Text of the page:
These things are far easier than you think. In fact, there are (at least) two simple ways to solve it.
Generate multiple sets of 5 numbers. Throw away any that fail the requirements, and then keep the first 100 that make you happy. With only 5 numbers, it won't take that much ovesampling to meet the goals.
R = randi(4,[500,5]);
R(any(diff(R,,2) == 0,2),:) = ;
R = R(1:100,:);
As you can see, 500 was about 50% larger of an over-sample than I needed here. If your goals were more stringent, then you would need to do more over-sampling. If the over-sampling was taking too much time, then switch to the second option, here:
Option 2 is to just use a loop. Generate the first number as anything from 1-4. Then choose the second number as anything that is not a repeat of the number that precedes it in the list. There is no oversampling required here, just a simple loop. The nice thing is, this will work for ANY set of numbers, of any length. So if you needed sets of 10000 numbers that do not repeat, it is trivial to write.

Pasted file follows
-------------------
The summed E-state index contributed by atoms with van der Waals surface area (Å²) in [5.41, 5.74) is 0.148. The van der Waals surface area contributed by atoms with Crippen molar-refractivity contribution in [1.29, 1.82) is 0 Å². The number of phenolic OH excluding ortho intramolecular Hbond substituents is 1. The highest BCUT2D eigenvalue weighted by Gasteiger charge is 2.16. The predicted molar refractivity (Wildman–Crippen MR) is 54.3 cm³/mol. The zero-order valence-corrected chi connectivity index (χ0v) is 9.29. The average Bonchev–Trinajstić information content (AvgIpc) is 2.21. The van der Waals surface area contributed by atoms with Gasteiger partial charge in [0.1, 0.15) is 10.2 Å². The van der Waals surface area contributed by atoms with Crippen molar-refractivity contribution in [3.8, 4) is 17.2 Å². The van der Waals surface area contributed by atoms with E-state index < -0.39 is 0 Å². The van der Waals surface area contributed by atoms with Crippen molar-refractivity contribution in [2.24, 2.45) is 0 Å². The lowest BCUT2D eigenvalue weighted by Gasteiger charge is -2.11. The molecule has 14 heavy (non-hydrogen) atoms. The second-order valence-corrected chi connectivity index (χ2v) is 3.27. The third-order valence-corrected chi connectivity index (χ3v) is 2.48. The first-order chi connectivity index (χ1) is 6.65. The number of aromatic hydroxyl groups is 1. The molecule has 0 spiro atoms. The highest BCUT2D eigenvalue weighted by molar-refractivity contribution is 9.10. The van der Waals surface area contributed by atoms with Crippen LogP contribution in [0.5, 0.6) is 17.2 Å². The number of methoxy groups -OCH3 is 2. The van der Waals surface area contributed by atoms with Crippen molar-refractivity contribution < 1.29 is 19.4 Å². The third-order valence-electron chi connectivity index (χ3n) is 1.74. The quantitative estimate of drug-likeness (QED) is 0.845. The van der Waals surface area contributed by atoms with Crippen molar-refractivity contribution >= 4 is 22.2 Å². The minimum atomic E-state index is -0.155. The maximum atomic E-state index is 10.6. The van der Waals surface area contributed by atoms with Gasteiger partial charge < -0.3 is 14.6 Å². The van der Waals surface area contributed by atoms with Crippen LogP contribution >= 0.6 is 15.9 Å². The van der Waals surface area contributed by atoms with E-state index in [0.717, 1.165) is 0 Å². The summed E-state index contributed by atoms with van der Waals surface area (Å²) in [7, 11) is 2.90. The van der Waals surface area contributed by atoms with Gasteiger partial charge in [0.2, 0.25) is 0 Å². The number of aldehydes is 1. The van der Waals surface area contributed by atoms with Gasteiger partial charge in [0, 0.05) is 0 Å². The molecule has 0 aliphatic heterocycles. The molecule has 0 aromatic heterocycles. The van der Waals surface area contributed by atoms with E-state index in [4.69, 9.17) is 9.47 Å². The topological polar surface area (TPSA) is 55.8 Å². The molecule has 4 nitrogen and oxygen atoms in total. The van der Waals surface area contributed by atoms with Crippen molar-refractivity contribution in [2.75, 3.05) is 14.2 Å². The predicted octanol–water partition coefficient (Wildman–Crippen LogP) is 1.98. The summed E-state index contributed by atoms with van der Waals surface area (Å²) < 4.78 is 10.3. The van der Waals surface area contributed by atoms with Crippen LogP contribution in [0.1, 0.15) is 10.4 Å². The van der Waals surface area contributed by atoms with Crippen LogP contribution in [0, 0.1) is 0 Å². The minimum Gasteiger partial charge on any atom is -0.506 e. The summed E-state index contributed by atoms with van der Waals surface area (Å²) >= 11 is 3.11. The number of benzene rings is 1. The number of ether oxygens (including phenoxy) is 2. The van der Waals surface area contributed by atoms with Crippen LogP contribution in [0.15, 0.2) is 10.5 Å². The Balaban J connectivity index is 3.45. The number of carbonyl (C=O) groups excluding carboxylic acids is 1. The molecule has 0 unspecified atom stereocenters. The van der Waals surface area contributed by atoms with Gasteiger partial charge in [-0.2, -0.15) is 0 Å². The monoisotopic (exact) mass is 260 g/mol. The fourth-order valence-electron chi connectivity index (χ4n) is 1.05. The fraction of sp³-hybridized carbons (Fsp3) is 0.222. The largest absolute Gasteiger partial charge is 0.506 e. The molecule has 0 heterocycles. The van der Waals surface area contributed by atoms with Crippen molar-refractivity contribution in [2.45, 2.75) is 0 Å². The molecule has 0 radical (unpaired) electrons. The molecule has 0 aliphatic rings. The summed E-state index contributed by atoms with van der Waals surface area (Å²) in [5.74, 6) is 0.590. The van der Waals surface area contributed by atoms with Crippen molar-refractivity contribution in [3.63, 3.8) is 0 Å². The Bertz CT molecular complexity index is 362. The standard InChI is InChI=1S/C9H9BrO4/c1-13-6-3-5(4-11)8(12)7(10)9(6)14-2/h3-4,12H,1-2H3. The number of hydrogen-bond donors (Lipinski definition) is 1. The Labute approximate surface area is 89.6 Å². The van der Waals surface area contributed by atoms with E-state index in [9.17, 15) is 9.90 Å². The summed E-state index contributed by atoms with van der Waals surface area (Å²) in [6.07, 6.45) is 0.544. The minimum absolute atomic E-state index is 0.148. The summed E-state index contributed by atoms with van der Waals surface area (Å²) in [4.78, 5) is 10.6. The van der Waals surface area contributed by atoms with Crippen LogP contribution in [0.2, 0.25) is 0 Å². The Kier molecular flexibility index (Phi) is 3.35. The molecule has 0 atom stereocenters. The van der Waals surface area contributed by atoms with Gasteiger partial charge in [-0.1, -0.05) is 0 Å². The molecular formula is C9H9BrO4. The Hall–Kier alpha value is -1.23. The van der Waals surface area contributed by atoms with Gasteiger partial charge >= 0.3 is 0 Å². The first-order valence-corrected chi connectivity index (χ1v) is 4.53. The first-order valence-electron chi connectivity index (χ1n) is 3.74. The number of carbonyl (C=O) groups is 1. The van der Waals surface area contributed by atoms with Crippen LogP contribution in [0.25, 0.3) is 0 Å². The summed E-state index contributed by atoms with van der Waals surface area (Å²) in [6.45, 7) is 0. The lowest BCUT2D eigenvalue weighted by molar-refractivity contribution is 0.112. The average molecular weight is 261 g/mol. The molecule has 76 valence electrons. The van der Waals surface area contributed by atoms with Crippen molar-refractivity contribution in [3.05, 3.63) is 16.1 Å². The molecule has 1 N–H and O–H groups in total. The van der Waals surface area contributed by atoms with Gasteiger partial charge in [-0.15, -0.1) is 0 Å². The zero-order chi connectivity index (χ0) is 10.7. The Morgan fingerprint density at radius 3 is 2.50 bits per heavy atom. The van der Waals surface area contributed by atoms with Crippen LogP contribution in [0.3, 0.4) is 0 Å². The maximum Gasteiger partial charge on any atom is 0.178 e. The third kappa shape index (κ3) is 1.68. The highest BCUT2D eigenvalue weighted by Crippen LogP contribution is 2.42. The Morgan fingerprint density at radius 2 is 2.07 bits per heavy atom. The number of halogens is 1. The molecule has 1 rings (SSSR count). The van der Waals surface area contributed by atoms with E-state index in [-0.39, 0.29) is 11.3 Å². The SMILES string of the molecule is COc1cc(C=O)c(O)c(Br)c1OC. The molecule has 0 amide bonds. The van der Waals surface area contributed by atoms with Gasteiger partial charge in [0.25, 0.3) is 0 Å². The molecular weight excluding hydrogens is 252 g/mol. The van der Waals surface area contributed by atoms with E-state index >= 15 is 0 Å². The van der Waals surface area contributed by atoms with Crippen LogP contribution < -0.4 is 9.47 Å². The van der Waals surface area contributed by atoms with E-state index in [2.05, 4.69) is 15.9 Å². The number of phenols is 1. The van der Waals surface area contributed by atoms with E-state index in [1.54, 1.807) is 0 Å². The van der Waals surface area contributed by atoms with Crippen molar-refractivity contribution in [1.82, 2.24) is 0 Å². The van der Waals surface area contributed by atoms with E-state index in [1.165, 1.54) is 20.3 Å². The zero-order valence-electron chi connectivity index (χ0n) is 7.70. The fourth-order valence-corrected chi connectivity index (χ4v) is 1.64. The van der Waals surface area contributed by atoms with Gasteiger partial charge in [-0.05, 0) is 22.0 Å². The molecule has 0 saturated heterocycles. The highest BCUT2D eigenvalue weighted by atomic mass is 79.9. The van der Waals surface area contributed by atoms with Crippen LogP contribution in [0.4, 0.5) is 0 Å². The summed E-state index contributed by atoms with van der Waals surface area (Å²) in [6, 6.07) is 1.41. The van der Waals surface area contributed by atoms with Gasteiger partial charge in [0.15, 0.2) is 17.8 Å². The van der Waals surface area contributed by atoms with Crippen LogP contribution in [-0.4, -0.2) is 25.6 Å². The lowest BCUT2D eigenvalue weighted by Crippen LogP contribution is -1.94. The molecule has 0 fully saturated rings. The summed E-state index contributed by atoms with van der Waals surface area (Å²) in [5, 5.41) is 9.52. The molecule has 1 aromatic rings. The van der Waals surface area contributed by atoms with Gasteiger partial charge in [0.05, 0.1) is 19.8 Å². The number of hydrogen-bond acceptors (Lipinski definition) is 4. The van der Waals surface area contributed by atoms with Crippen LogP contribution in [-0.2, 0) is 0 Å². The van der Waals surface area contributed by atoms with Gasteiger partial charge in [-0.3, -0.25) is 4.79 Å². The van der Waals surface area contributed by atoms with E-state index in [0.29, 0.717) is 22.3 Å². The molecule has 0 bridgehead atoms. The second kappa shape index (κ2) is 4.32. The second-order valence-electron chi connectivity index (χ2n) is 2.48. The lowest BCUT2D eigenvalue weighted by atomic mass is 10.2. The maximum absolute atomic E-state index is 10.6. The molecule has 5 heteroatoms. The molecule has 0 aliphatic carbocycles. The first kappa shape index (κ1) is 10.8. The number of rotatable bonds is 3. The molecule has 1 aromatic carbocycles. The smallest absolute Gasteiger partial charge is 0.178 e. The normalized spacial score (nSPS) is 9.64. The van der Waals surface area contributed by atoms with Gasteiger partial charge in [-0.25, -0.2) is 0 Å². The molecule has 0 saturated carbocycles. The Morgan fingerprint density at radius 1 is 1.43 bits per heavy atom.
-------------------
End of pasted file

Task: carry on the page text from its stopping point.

The point is, either of those ways is trivial to write. Perhaps you think there is some absolutely obvious vectorized way that you are failing to see. (In fact, it looks like there is, as pointed out by Stephen, reflecting a line of code I wrote some time ago.) But the point is, you are over-thinking the problem, looking for some magical solution that does what you want in one brilliant line of code, while tearing your hair out in not seeing it. Your code does not need to be brilliant. It needs to be functional, while not wasting your time in trying to write it.